As a Boston area native and Red Sox fan, winning the 2018 World Series in four games was a joyous relief. With first year manager Alex Cora leading the team, the only thing that surprised me more than the near sweep of the series was how he has carried himself and managed the team throughout the year. Listening to him in after game interviews has been a change of pace to the Boston sports team managers we’re used to (see Bill Belichick, Terry Francona, etc.).
Winning the World Series as a rookie manager certainly shows he’s a great baseball manager, but I think there’s lessons every manager can learn from him.
“The most important thing is you have to connect. The baseball operations, the analytics department, the medical staff — if they don’t get together, what’s the point? How are we going to filter the information from these departments to the coaches and to the players? If you can’t accomplish that, then you’re in trouble.”
-Alex Cora, Manager of Boston Red Sox
There are many factors that converged to make 2018 the winningest season for the Red Sox since 1998. But a deep bench, high payroll, redemptive pitching, and home run sluggers are things we’ve been used to for years. They won their division in 2016 and 2017, but couldn’t quite bring the Commissioner’s Trophy home. A unity in communication from the front of the house through to the players on the field led by Cora was the spark they needed to become the World Series Champions.
Alex Cora brought analytics to the 2017 World Series Champion Houston Astros as a bench coach. He brought this same mentality to Red Sox this year.
“We have a unity that was unlike any I’ve ever seen. And it was Alex. Alex brought that. He did everything right, on every level.”
-John Henry, Owner of Boston Red Sox
Having information on hand to make decisions quickly is a necessity to keep pace with the changes around us. No one expected an 18 inning game three, but that wasn’t going to stop them from playing the next day. Lineup decisions need to be made and players rested.
They went through nine of their eleven pitching roster over the course of the game. In the press conference after, Cora announced Chris Sale would be pitching the next day while the Dodgers were still TBD as of 1:27 PST. Cora’s front office team crunched the numbers and he was able to make a decision quickly to get Sale the best chance of bringing home a win the next night. Which he did.
This statistics, analytics, and scouting program was something that Cora and Henry built from the ground up when he joined. We can take from this that “we don’t have the data” is not a good answer.
If it doesn’t exist, go get it.
And make sure it’s there next time you need it.
Sometimes split second decisions need to be made, and no matter what the data says, they don’t go as planned. These should be outliers, and not a normal occurrence, but regardless it is important to recognize them.
Hindsight of Game 4 says Cora should have taken out Rodriguez early, or never had him start at all. Cora talked about it in the press room after the game saying, “I was actually kicking myself for a few innings before the comeback.” And they did comeback, meaning he could have swept this under the rug, but he felt it was important to surface that even in winning scenario it’s important not to wash over the mistakes that were made.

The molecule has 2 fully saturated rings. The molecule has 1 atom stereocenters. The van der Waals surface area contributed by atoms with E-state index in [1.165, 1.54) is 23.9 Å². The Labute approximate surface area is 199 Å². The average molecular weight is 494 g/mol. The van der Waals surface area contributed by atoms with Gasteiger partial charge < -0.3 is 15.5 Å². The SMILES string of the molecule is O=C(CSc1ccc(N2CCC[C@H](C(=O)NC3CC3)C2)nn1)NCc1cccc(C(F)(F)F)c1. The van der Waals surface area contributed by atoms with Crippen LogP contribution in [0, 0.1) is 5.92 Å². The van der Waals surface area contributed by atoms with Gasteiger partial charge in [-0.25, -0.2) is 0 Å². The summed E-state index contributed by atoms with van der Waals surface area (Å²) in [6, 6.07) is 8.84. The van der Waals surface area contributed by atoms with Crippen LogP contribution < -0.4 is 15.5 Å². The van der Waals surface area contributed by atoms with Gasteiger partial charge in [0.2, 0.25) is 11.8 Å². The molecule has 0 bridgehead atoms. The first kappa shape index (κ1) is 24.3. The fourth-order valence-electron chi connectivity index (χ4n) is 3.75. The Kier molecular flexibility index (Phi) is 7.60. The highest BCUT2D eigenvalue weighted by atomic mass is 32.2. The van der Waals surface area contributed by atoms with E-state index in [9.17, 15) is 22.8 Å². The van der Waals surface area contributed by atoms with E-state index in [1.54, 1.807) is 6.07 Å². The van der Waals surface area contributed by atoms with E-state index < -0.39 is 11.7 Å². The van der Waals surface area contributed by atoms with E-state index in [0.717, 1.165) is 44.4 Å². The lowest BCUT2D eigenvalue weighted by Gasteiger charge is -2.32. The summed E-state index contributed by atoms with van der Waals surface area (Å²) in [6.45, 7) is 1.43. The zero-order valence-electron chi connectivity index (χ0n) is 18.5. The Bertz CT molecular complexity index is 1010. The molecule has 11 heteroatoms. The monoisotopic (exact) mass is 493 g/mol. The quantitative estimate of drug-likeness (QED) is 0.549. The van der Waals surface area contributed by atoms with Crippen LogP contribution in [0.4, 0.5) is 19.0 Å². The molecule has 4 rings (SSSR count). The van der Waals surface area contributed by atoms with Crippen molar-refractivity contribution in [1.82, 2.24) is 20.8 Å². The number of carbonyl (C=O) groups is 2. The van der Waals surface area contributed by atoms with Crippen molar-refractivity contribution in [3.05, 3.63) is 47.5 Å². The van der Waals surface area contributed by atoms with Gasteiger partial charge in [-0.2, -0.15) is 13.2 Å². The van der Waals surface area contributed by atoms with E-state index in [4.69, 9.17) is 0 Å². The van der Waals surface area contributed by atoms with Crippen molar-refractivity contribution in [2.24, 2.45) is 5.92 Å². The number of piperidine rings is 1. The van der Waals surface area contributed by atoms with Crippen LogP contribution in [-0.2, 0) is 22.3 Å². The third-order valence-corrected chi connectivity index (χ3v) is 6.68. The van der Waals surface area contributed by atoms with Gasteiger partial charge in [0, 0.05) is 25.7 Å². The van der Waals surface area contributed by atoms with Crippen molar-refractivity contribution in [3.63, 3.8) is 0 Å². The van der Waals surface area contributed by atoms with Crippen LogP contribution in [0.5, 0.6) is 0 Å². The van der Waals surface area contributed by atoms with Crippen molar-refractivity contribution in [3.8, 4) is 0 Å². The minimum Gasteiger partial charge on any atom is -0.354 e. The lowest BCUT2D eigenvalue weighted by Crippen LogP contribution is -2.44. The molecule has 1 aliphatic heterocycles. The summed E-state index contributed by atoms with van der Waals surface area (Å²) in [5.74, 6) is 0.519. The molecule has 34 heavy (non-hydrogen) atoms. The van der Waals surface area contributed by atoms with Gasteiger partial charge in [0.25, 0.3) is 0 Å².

This last value I almost broke into two separate points. He is certainly empathetic to his team, but also to the people around him. To understand this is to understand how he got to where he is.
Cora balked at his first opportunity to play in the MLB, choosing instead to play college ball for a few years. He accomplished a lot there and moved onto the minors before entering the MLB seven years later and older. Maybe this made him wiser, but maybe it kept him from being a true elite all star player talked about in every household in America.
After bouncing around to teams including the Dodgers and Red Sox, he worked his way up through broadcasting and then coaching. He was a true man of the players, understanding what they go through — especially players coming from his home of Puerto Rico and other countries. Dustin Pedroia has talked about how Cora would help him and give him advice every day, becoming his mentor.
Cora had an instant connection with the team due to him being quasi-promoted from within. He had their trust almost instantly having worked with many of them before.
In addition to his grinding climb to the top, he demonstrates values to his team that are admirable. In negotiating his contract with the Red Sox, he had them sponsor a service trip to Puerto Rico to help with the relief efforts. He could have easily had the money donated to the efforts, but to go down himself and bring players with him further engrains his position with the team and that there is more out there than just baseball.
These are four of the prominent things I’ve noticed from Cora during the playoffs. He’s the definition of what a modern
baseball manager should strive to be:
- Cross-Functional Communication — be the liaison between upper management and the people at the ground level.
- Facts > Feelings — it can be easy to make decisions based off of how you feel, but analytics can surface things you weren’t even aware of.
- Be Humble and Admit Your Mistakes — it is easy to gloss over small things that go wrong when everything else is going well, but admitting them can make others more comfortable.
- Be Human — work takes up over a third of our waking hours a week; care about those people and treat them like your equals.